Saudi-Iran Crisis: Why It Matters in the Fight Against ISIS
2016 is off to a bad start in the Middle East with major Sunni-Shia tension.
By JUSTIN FISHEL
January 4, 2016, 5:07 PM
• 3 min read
-- 2016 is off to a bad start in the Middle East.
Divisions between Sunni and Shia factions flared up violently after the Saudi government executed a top Shia cleric, Sheik Nimr al-Nimr, as part of a mass execution of 47 people on Jan. 2. The Saudi government claimed the executed individuals were terrorists. Protests began almost immediately in Iran and the Saudi Embassy in Tehran was set on fire. Embassy staff managed to escape unharmed.
The Saudi government responded by severing diplomatic relations with Iran and gave its diplomats 48 hours to leave the country. Foreign Minister Adel al-Jubier said the Iranians have an “aggressive policy in the region, which aims to destabilize security and stability, and to provoke conflict and wars.” The Saudis recently banned all flights from Iran. Bahrain and Sudan have also severed diplomatic ties with Iran. The United Arab Emirates downgraded its diplomatic ties with Iran.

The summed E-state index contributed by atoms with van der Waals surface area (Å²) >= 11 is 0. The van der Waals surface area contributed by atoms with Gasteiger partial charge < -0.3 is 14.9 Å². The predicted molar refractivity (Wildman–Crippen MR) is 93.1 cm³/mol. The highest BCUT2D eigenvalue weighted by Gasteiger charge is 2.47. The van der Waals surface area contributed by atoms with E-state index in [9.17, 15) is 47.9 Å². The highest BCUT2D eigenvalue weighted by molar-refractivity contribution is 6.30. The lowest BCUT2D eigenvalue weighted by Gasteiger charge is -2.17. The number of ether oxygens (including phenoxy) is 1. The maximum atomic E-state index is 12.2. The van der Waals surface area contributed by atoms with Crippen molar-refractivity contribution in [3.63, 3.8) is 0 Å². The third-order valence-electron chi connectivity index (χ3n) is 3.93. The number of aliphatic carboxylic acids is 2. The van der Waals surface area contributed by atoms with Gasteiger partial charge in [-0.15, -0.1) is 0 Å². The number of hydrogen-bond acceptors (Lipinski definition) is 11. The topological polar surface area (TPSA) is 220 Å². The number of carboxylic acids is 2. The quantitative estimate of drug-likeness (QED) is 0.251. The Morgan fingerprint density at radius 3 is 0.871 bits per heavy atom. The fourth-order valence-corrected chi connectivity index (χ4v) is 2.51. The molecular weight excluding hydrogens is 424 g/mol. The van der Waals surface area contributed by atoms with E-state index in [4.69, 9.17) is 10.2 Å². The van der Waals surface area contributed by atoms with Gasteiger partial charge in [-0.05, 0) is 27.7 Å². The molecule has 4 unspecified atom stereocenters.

"We believe that diplomatic engagement and direct conversations remain essential in working through differences and we will continue to urge leaders across the region to take affirmative steps to calm tensions," State Department spokesman John Kirby said in a statement Monday.
Iran and Saudi Arabia have been fighting proxy wars in Yemen and Syria, but these new tensions could have serious implications for the West. At the end of 2015 both nations participated in American-led talks in New York aimed at seeking a political solution. But the severing of diplomatic ties between the two threatens the future of those negotiations, and therefore threatens the American strategy for resolving that devastating conflict and eventually defeating ISIS.
The second and more immediate alarm for Americans is the potential rise in oil prices. The Wall Street Journal reports Monday that oil prices rose over concerns about Middle East tensions and weak economic data out of China. Investors worry that tensions between Saudi Arabia and Iran could disrupt the flow the oil. Recent data shows that the two countries combined produce about 13 million barrels of crude oil a day.
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